By Felix Wong
I’ve never played a game as short as Moon Hunters. But then again, I’ve never played a game so many times, either.
My first playthrough was 20 minutes long, the second an hour, and by the time I finished the fifth, rationality told me that I knew the game inside out, but my gut told me otherwise. The thing is, Moon Hunters can be replayed in so many different manners that you get a feeling your journey really is not over when it is supposed to be over – all of which will make sense once you get your hands on a copy of the game.
That being said, at first glance, Moon Hunters does not do much in the way of knocking you off your feet (or couch, for that matter). The combat is not particularly challenging or stimulating, the story as aforementioned is ridiculously short, and your avatar and its surroundings are nothing but an amalgamation of blocky pixels. However, if you can muster your way past those first blatant superficialities, count yourself in for a fun few hours of light storytelling and gameplay.
As a hero or heroine in Moon Hunters, you traverse multiple landscapes on a quest to defeat the leader of the Sun Cultists, King Mardokh – the catch being, you only get five in-game days to prepare yourself for the inevitable final battle. You never “die” in Moon Hunters, at least not in the conventional video game sense; each “day” ends as you complete a level, or if your health bar drops to nil, forcing you to “crawl to safety” and set up camp. As you battle your way through a variety of maps you face off against hordes of enemies and collect “orens”, which can be used to purchase enhanced abilities for your character. Your interactions with NPCs and your performance in the main boss fight carve out your warrior’s fate, with each outcome bearing little resemblance to the last.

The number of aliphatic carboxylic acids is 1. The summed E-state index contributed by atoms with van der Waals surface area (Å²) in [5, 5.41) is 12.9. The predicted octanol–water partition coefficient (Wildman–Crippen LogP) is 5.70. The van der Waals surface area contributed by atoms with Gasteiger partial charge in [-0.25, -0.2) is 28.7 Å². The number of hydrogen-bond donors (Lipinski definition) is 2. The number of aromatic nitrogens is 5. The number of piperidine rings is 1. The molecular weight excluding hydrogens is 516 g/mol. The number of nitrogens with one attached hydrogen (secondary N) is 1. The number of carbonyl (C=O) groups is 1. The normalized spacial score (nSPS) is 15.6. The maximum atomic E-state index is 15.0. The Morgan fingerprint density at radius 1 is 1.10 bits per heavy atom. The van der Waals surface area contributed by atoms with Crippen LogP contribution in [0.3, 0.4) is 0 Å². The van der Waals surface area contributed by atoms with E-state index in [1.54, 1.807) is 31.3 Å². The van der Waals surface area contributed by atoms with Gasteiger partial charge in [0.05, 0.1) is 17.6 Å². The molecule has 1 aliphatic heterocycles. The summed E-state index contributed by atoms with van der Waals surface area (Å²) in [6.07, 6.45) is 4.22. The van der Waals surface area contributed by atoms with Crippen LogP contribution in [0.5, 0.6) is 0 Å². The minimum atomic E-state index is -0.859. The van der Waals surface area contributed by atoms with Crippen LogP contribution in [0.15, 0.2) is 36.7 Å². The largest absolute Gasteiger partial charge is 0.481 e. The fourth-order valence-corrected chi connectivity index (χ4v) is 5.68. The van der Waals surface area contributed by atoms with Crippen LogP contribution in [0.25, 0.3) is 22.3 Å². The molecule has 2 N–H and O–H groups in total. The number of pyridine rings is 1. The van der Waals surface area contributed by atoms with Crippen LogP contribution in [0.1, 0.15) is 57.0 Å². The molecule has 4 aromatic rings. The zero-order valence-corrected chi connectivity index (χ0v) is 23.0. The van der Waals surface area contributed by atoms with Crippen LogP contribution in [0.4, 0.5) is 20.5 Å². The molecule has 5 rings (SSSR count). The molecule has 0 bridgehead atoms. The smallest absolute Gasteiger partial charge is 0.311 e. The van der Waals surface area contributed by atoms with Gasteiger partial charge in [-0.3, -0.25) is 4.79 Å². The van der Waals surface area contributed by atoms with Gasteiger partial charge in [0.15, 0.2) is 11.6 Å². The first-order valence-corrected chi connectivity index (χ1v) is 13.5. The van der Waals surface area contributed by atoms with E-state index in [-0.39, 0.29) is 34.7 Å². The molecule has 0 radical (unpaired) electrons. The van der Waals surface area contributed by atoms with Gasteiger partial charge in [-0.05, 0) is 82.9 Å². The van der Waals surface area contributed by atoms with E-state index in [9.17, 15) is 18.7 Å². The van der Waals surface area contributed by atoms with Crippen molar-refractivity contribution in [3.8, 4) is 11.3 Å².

You can either choose to go it alone, or with up to three other players, couch co-op or online. However, when I attempted to play online nobody was available, and since Moon Hunters is such a small-budget title I speculate it will be mighty difficult to find other players to play with at launch time – unless you are all playing from the comfort of your own home. Couch or online co-op is always a welcome addition to any game, anytime, but it becomes a problem when it is not scaled properly. Should you choose to fight solo, prepare yourself for a tougher challenge; if you round up a few friends, it’ll probably turn out to be a walk in the park, unless your buddies are manning the sidelines and leaving you to do the dirty work.
The level of difficulty is not only dependent on the number of players you venture off with but also the character class you pick at the beginning of the game, which isn’t scaled properly either. Some classes make it too easy to vanquish hordes of enemies with the press of a single button while standing a ways away; other class types require you to engage directly in combat, which puts you at much greater risk of damage. The controls themselves are minimalistic, with only two attacks and a Witcher-esque dodge manoeuvre at your disposal, but I was still surprised at how far forward I inched in my seat when surrounded by a clutter of chunky, pixelated spiders.
Although the game’s look is old-school, with chunky pixels dominating the bulk of the art design in a manner akin to Mario’s very first adventures, character pictures and narrated slideshows that pop up in between bouts of gameplay are meticulously hand-drawn with gorgeous detail. The meditative soundtrack also plays a key part in the serene ambience. All of these elements will undoubtedly resonate with you long after your final playthrough.
All in all, Moon Hunters is a short, engaging game, innovative in its approach to replay value, with each subsequent playthrough increasing in depth and pleasure. But is it worth your time? It really depends on what you are looking for; those craving the usual high-strung brawls and firefights will not find solace here. Moon Hunters is a much subtler and artistically inclined video game, eschewing traditional concepts for something that at times does and does not deliver, but is ultimately deserving of praise and recognition.